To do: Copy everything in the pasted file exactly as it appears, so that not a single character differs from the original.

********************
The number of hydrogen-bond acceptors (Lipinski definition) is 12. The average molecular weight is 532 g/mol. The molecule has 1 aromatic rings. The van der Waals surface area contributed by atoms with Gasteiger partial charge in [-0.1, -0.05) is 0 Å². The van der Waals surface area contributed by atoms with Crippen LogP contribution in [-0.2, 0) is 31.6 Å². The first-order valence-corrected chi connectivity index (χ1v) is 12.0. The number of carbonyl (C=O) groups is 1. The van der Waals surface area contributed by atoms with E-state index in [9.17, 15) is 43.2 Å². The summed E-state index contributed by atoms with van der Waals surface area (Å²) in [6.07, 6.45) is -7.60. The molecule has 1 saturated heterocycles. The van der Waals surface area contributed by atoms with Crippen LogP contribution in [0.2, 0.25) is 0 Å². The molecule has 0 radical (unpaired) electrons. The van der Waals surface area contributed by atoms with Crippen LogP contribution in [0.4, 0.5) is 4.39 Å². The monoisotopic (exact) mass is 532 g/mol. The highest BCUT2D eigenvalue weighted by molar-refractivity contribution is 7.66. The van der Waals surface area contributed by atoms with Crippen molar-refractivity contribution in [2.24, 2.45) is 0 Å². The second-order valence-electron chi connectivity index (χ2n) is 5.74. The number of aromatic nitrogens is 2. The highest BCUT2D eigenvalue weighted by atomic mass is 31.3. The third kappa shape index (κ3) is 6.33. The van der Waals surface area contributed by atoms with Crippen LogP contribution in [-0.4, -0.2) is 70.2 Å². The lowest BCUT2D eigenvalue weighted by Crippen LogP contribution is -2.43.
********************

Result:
The number of hydrogen-bond acceptors (Lipinski definition) is 12. The average molecular weight is 532 g/mol. The molecule has 1 aromatic rings. The van der Waals surface area contributed by atoms with Gasteiger partial charge in [-0.1, -0.05) is 0 Å². The van der Waals surface area contributed by atoms with Crippen LogP contribution in [-0.2, 0) is 31.6 Å². The first-order valence-corrected chi connectivity index (χ1v) is 12.0. The number of carbonyl (C=O) groups is 1. The van der Waals surface area contributed by atoms with E-state index in [9.17, 15) is 43.2 Å². The summed E-state index contributed by atoms with van der Waals surface area (Å²) in [6.07, 6.45) is -7.60. The molecule has 1 saturated heterocycles. The van der Waals surface area contributed by atoms with Crippen LogP contribution in [0.2, 0.25) is 0 Å². The molecule has 0 radical (unpaired) electrons. The van der Waals surface area contributed by atoms with Crippen LogP contribution in [0.4, 0.5) is 4.39 Å². The monoisotopic (exact) mass is 532 g/mol. The highest BCUT2D eigenvalue weighted by molar-refractivity contribution is 7.66. The van der Waals surface area contributed by atoms with Crippen molar-refractivity contribution in [2.24, 2.45) is 0 Å². The second-order valence-electron chi connectivity index (χ2n) is 5.74. The number of aromatic nitrogens is 2. The highest BCUT2D eigenvalue weighted by atomic mass is 31.3. The third kappa shape index (κ3) is 6.33. The van der Waals surface area contributed by atoms with Crippen LogP contribution in [-0.4, -0.2) is 70.2 Å². The lowest BCUT2D eigenvalue weighted by Crippen LogP contribution is -2.43.